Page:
I think most of us go through phases when we feel we just can’t post a darn thing or deal with the burdens of blogging. Best thing to do is not to panic. Do what feels right.

        Yes, I am contemplating fading away into the banana patch, but I hadn’t bargained on having to give you up, dear Cynthia. In fact that was never my intention–I was myself going to stop posting. That’s all.

        Liked by 1 person

      • I prefer wet noodles to dry. I, too, am up and down on the blogging thing but I fear without out it as an outlet I might not write at all.

        Liked by 1 person

      • So you must not stop.

        Now this interlude.

        Mistah Kurtz—he dead.

        We’ll have to start the One-Foot-Out-The-Wordpress-Door Club. I’ll be the Judd Nelson character
        then there’s you
        (this is madness)
        Mat (who may already have flown the coop)

        The horror.


  3. You have planted some kind words where and when they were sorely needed and i thank you, my friend. Blogging becomes burdensome to me periodically, as you say, and I want to throw in the towel. But when I consider some of the fun parts–like verbal sparring with wondrous wordsmiths like you– I stay with it. There is a sense of community, and real connection to a few dear people, as well. I think I could give up posting and just be a commenter for a while. We’ll see. I don’t have a banana patch, but soon the bamboo will burgeon again… ❤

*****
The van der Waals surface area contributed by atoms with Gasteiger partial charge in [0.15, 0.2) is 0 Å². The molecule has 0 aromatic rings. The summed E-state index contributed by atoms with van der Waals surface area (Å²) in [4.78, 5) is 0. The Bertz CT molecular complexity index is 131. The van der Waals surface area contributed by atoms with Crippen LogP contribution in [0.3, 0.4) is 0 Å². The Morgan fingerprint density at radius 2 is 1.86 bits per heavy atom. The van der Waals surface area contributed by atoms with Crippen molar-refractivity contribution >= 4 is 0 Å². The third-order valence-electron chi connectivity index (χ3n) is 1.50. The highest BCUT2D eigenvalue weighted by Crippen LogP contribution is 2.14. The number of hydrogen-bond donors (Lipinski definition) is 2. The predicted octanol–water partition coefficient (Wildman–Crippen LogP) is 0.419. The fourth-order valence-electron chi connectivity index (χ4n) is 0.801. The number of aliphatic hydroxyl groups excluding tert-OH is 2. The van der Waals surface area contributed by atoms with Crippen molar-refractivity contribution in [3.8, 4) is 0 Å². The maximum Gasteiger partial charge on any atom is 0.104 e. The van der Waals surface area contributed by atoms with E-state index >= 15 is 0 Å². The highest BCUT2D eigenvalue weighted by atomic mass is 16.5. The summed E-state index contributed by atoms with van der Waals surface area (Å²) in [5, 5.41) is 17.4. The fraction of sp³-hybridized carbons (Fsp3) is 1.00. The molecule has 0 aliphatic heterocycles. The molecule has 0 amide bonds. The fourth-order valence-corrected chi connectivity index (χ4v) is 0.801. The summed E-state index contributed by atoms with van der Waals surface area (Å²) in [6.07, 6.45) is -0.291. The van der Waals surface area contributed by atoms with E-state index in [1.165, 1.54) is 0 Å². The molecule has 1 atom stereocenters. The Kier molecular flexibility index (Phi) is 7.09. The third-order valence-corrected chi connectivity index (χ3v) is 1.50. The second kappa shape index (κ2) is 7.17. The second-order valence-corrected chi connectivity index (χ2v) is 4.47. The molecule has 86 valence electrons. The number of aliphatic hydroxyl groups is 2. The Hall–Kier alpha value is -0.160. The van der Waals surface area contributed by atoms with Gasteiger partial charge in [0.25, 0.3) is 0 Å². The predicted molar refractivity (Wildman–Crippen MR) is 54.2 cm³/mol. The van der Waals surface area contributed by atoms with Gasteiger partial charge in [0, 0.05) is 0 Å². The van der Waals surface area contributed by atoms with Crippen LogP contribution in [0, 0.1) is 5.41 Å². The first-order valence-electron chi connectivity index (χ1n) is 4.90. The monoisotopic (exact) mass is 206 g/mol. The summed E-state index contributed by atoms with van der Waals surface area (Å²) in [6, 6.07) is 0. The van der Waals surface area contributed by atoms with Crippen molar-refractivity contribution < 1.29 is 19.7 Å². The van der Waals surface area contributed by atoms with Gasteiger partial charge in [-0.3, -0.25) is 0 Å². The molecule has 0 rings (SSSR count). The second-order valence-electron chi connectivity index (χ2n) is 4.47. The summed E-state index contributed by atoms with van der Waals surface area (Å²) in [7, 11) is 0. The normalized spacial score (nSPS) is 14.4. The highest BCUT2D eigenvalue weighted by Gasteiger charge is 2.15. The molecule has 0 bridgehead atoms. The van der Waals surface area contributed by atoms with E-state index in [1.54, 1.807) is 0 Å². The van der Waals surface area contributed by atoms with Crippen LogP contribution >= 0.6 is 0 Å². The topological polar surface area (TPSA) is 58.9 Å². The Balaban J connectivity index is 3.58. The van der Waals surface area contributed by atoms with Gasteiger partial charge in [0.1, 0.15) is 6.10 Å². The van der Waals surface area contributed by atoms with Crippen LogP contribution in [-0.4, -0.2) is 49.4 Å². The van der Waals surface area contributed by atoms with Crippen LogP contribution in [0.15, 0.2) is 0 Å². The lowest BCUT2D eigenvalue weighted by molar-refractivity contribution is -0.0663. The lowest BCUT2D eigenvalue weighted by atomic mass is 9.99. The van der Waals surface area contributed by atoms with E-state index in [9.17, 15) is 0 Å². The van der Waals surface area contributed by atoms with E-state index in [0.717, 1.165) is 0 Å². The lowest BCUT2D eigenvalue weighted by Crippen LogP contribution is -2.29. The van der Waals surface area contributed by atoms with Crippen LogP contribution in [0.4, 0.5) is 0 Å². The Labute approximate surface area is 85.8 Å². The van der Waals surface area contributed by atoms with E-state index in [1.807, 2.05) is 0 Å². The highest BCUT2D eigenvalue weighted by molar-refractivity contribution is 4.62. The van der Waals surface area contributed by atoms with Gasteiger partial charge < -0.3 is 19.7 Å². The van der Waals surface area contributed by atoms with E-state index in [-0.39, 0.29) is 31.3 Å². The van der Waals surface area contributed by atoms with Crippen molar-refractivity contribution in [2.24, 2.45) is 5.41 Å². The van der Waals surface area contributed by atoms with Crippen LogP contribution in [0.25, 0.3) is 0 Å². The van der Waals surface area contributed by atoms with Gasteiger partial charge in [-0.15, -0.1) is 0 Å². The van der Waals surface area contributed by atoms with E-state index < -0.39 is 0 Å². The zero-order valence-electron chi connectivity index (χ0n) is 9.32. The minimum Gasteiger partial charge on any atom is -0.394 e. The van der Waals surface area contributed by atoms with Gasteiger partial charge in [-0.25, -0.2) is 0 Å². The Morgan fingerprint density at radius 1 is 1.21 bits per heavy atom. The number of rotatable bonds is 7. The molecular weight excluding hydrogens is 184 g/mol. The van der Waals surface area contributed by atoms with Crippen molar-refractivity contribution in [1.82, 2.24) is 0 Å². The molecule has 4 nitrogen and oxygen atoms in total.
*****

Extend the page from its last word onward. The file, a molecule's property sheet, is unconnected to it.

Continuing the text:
Liked by 1 person

    • Meanwhile, I’m busy eradicating my bamboo (not a metaphor this time–but sometimes it can be hard to tell!). Sure it was fine when the panda bears (a generous gift from the Chinese embassy) were here (they’ve since moved on to greener pastures–i.e. my neighbor’s rattan furniture) but now I’m left with stumps and heartache.

      I support any decision you make. You know that. But a little break now and again is always good (but don’t blame me if you get death threats from your readers demanding more of your work). It’s a balance, I think. For me equipoise is attained by planting more bananas. More wonderful advice, thinks Cynthia. But I am confident that you will find a way that works for you and your readers, while putting an emphasis on being good to yourself.

      Liked by 1 person

Comments RSS TrackBack Identifier URI

Leave a Reply

Fill in your details below or click an icon to log in: Logo

You are commenting using your account. Log Out /  Change )

Google+ photo

You are commenting using your Google+ account. Log Out /  Change )

Twitter picture

You are commenting using your Twitter account. Log Out /  Change )

Facebook photo

You are commenting using your Facebook account. Log Out /  Change )


Connecting to %s